Data Structures & Algorithms

Tree Data Structure Tutorial for Beginners

Introduction

A tree in software is like a biological tree, but with the following differences:

  • It is drawn upside-down.
  • It has only one root and no stem.
  • The branches emerge from the root.
  • A point where a branch takes off from another branch or the root is called the node.
  • Each node has a value.

The branches of the software tree are represented by straight lines. A good example of a software tree you might have used is the directory tree of the hard disk of your computer.

There are different types of trees. There is the general tree from which other trees are derived. Other trees are derived by introducing constraints into the general tree. For example, you might want a tree where not more than two branches emanate from a node; such a tree would be called a Binary Tree.  This article describes the general tree and how to access all its nodes.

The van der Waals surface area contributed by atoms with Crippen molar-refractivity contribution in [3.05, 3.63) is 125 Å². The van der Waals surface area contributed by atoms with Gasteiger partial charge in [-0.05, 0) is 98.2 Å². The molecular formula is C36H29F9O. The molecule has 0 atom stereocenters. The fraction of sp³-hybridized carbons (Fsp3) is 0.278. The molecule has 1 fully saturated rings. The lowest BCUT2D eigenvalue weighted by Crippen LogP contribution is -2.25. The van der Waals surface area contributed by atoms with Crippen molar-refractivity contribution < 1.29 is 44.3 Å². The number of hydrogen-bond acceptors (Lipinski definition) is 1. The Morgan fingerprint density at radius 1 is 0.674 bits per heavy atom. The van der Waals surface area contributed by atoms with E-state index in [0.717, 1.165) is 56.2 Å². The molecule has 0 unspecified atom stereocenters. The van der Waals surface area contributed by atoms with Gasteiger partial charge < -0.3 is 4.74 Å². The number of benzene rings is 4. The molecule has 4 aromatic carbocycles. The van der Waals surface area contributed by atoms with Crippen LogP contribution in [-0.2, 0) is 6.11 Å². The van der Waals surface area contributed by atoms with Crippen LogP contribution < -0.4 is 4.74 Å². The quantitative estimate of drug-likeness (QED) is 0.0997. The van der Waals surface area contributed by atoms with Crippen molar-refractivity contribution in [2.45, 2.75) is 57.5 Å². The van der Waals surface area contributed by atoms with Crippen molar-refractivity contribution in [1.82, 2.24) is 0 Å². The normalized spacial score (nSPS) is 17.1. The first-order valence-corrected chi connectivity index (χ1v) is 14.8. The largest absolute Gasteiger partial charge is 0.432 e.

The hyperlink to download the code is given at the bottom of this article.

To understand the code samples in this article, you need to have basic knowledge in JavaScript (ECMAScript). If you do not have that knowledge, then you can get it from http://www.broad-network.com/ChrysanthusForcha-1/ECMAScript-2015-Course.htm

The General Tree Diagram


‘A’ is the root node; it is the first-level node. B, C, D are on the second line; these are second-level nodes. E, F, G, H, I, J, K are on the third line, and they are third-level nodes. A fourth line would have produced fourth level nodes, and so on.

Tree Properties

– All branches for all the levels of nodes, have one source, which is the root node.

– A tree has N – 1 branches, where N is the total number of nodes. The above diagram for the general tree has 11 nodes and 10 branches.